4) Become member of the LinkedIn Groups which seem interesting to you.
5) Look in the LinkedIn Group for other interesting profiles.
6) Connect with the people from step 2 or 5 yourself or get connected via a mutual connection.

To your success !


Jan Vermeiren, Founder of Networking Coach and author of the network book Let’s Connect

Business-to-business and internal networks are the most important sources for innovations according to McKinsey

December 13, 2008

A while ago Vincent De Waele notified me of a rapport of McKinsey about the importance of external and internal networks to stimulate innovation (thanks Vincent!).

According to their survey these were the most important external supporters for innovation ranked by importance as the single most important factor (percentages are rounded):
1) Business-to-business networks (eg. Suppliers): 47%
2) Research partnerships: 11%
3) Academic partnerships: 9%
4) Consumer-to-consumer networks: 5%
5) Other: 8%
6) None: 18%

Also internal networks are the most important source for innovation. These are the internal sources for innovation ranked by importance as the single most important source:
1) Cross-functional innovation network of leaders and experts: 46%
2) Marketing department: 12%
3) Research and development network: 12%
4) Customer Council: 7%
5) Other: 8%
6) None: 13%

Note: the percentages of “None” mean that the respondents ranked two or more sources as most important.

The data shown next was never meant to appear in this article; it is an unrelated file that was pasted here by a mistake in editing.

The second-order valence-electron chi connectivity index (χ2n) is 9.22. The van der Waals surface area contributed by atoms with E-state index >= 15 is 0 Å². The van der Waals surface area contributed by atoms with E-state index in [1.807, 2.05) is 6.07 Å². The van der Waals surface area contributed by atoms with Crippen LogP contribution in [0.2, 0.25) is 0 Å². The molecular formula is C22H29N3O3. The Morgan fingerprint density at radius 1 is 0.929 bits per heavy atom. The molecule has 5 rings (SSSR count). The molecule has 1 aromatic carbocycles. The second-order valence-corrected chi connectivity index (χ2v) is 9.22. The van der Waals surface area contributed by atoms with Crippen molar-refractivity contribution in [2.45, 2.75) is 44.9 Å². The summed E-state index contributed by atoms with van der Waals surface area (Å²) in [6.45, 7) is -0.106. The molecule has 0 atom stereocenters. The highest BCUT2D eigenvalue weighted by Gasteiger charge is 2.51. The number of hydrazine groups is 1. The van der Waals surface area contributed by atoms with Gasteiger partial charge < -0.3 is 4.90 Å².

What do these figures mean to me?

Many times it is heard that research and development should be the focus to innovate. Although this plays an important role, the survey shows (again) that the power of a network cannot be underestimated.

And the good news is that these are free resources!

Asking customers for their advice or bringing together people from different departments and teams doesn’t cost extra money. Moreover, there are many tools like videoconferencing or teleconferencing (over the phone or with Skype) that are very cheap or even free so you don’t even have to pay for travel costs.

The biggest pitfall however is that companies or people only start building internal and external networks when they need them. And that is way too late.

How about you? What does your network look like? Do you have the right people in your network to help you innovate?
No? Then start expanding your network today!


Have a great networking day !


Jan Vermeiren, Founder of Networking Coach and author of the network book Let’s Connect

PS: if you want to improve your personal network skills to build your network, register for the FREE networking e-course or download the FREE light version of the network book Let’s Connect.

Networking Coach Jan Vermeiren interviews Small Talk Expert Don Gabor

December 6, 2008

In our series “Interviews with networking experts from all around the world” this month’s interview is with Don Gabor from New York.

Listen to the interview between Networking Coach Jan Vermeiren and Small Talk expert Don Gabor (9 minutes).

Have a great networking day !


Jan Vermeiren, Founder of Networking Coach and speaker about networking and referrals.